Category: Empyrean Frontier


Flagships are my solution to the problem of blending an RTS game with a tactical rogue-lite campaign. During the campaign, the player commands a fleet of ships and fights battles against enemy fleets or bases. The problem I’ve realized with the old version of the game is that it was difficult to mix the tactical fleet battles with RTS style base building in a satisfying way; either the player could just ignore base building, or full base building would allow the player to build up a massive army in each node, making the starting fleet insignificant. My solution to this balance problem is the Flagship, a modified version of the Interstellar Union’s Command Ship that can be upgraded with specific modules between battles.

Flagship Modules

Flagships can be upgraded with their own weapons, but also with refineries for gathering resources and shipyards for producing units, however they are much more limited than the traditional base building methods. For one, flagships can only be upgraded between battles with modules that the player finds or buys during the campaign. This makes them play more of a supporting role in battles and adds an extra dimension of progression to the campaign. For a rogue-lite campaign, this progression is especially important, as the player needs to be offered new and exciting upgrades for their fleet throughout the campaign. Additionally, the fact that flagships have limited room for modules means both that the player will have to make strategic decisions on which modules to equip, and that we can add some exceptionally powerful and interesting modules without completely imbalancing the game.


Speed Boost Ability

One of the main roles of flagships going forward, is to support the player’s fleet rather than fighting directly. Empyrean Frontier is an RTS game, so the primary focus is on commanding an army of units rather than a single powerful flagship. To this end, the flagship will have a variety of “Ability Modules” that each enable a specific targetable ability that will buff friendly units or provide some other kind of support ability (debuffing enemy units, calling in reinforcements, creating environmental effects, etc.) These abilities should be a good way to give the player a satisfying felling of progression during the campaign, unlocking powerful and fun abilities. The limited availability of these abilities (each ability has an associated energy cost for the flagship) is also intended to make their use more of a strategic decision.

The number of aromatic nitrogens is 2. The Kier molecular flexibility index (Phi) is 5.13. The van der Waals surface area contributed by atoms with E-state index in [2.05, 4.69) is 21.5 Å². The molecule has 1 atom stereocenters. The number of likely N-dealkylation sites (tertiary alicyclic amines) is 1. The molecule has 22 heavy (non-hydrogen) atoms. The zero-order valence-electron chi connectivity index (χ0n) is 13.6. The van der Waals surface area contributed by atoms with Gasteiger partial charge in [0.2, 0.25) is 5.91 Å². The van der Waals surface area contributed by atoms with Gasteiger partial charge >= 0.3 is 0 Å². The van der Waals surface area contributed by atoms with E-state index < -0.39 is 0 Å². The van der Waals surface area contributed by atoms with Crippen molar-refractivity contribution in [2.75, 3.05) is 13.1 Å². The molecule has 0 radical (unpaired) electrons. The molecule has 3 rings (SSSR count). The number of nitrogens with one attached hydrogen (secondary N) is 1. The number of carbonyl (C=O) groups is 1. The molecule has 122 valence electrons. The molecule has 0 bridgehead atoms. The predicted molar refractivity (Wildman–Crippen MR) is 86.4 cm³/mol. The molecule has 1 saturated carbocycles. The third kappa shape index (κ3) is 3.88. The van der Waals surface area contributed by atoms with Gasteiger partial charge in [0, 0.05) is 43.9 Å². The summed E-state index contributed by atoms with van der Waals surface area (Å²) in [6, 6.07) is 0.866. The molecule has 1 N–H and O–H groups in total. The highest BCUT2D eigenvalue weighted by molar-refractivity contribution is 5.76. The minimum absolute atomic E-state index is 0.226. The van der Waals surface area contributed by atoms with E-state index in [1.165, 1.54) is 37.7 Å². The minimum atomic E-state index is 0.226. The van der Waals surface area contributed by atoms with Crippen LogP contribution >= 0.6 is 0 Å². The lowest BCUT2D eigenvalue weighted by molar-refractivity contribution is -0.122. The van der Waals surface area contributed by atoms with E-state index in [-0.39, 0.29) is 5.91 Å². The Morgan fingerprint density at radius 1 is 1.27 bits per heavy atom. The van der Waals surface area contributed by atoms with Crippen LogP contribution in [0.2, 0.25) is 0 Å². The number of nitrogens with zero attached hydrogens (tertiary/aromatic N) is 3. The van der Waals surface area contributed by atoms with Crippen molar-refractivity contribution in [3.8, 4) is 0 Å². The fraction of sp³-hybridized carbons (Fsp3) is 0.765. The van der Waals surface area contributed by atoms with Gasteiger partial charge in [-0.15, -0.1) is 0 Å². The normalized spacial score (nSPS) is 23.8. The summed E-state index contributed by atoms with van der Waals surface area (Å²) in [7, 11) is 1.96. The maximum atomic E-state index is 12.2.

The first of these abilities is the relatively simple Speed Boost, pictured above. To use this ability, the player chooses a target area and all friendly units within the effect radius gain a temporary speed buff, which is illustrated with a new icon that appears around all affected units.

What’s Next:

Right now, I’m working on Steam integration for the coming Early Access launch, but I can also talk a bit about the next big planned feature: Bosses.

In addition to adding many new modules for the player to use, one of the interesting possibilities that the flagship system allows for is the idea of enemy bosses. These would be extremely powerful enemy flagships with their own unique modules and abilities, using scripted attack behavior. Players will have to use their entire fleet to defeat one of these bosses, and you can expect bosses to have telegraphed attacks which the player can avoid, similar to an RPG boss. The current plan is for each of the game’s factions (there will be a variety of new pirate and corporate factions) to have their own unique flagship, which fits that faction’s combat style. At the end of a campaign zone, the player will be pitted against whichever faction they have the most negative relationship with. If the player successfully defeats the enemy boss, they will gain access to a new flagship type for future campaigns.

The campaign for Empyrean Frontier follows a fleet of persistent units as it moves across the known galaxy. At each node, the player will encounter some kind of random event and be presented with several dialogue options, often leading to a tactical RTS battle with an enemy fleet. Sometimes these battles will lead to a full base building skirmish against the enemy AI.

After each successful battle, players will gain ore to repair their ships or credits to purchase new ones at the neutral space stations placed throughout the map. In order to defeat the tougher enemy fleets at the end of the campaign, the player will need to grow their fleet and preserve their existing units.

Headline Banner

The campaign shares some of the same mechanics that solar system skirmishes have (a persistent fleet of units that travel from one battle to the next) but here it is in a more structured form, with a turn based component in the campaign map.

Headline Banner

Headline Banner

The alpha version of the game including the campaign is available at which will grant access to a Steam key once the game arrives on Steam (we have already successfully passed Steam Greenlight.)